The South African immigration system is geared towards attracting and retaining skilled migrants and foreign investors. This approach makes it difficult for unskilled and lengthy for semi-skilled foreign nationals. One of the cornerstones of the South Africa immigration system is skills transfer to South Africans and Permanent Residents. South Africa is deemed by many professionals in Africa as the number one destination for opportunities. While South Africa has a high unemployment rate, the government has accepted the need to attract critically skilled foreign nationals to boost the economy, develop the country and transfer skills to locals which has proven to also create employment opportunities. The publication of the Critical Skills list gives expression to the calibre of foreign nationals that are lured to South Africa. Any foreign national who squarely qualifies for Critical Skills Work Visa would have a seamless process to obtaining a visa.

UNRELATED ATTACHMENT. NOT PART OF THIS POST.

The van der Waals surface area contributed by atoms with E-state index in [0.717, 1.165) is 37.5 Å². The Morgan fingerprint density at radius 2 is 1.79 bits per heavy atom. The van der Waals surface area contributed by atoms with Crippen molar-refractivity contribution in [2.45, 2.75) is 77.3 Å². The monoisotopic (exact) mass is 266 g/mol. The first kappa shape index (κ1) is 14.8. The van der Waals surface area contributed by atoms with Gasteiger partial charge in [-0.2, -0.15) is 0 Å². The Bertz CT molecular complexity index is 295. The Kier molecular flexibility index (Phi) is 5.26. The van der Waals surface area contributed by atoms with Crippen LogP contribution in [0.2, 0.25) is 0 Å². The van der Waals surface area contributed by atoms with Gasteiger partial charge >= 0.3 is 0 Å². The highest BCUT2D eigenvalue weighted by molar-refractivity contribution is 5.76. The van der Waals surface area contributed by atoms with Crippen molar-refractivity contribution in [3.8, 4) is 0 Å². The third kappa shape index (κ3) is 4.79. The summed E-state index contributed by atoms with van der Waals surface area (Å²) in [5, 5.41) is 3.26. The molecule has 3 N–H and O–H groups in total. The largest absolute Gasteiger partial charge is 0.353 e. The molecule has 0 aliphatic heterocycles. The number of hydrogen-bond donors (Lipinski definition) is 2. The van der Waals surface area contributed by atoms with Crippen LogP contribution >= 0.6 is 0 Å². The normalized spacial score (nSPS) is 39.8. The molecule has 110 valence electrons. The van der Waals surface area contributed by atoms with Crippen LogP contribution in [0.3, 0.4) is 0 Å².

In conclusion, the immigration authorities across Africa are making efforts to achieve economic growth through migration policies allowing freedom of movement for business purposes, streamlined processes for investors, and encouraging critical skills into their local work force.
Issued by Tarissa Wareley, Immigration Specialist, Head of Africa Desk.
Fluent in Portuguese and passionate about providing immigration solutions across the African continent.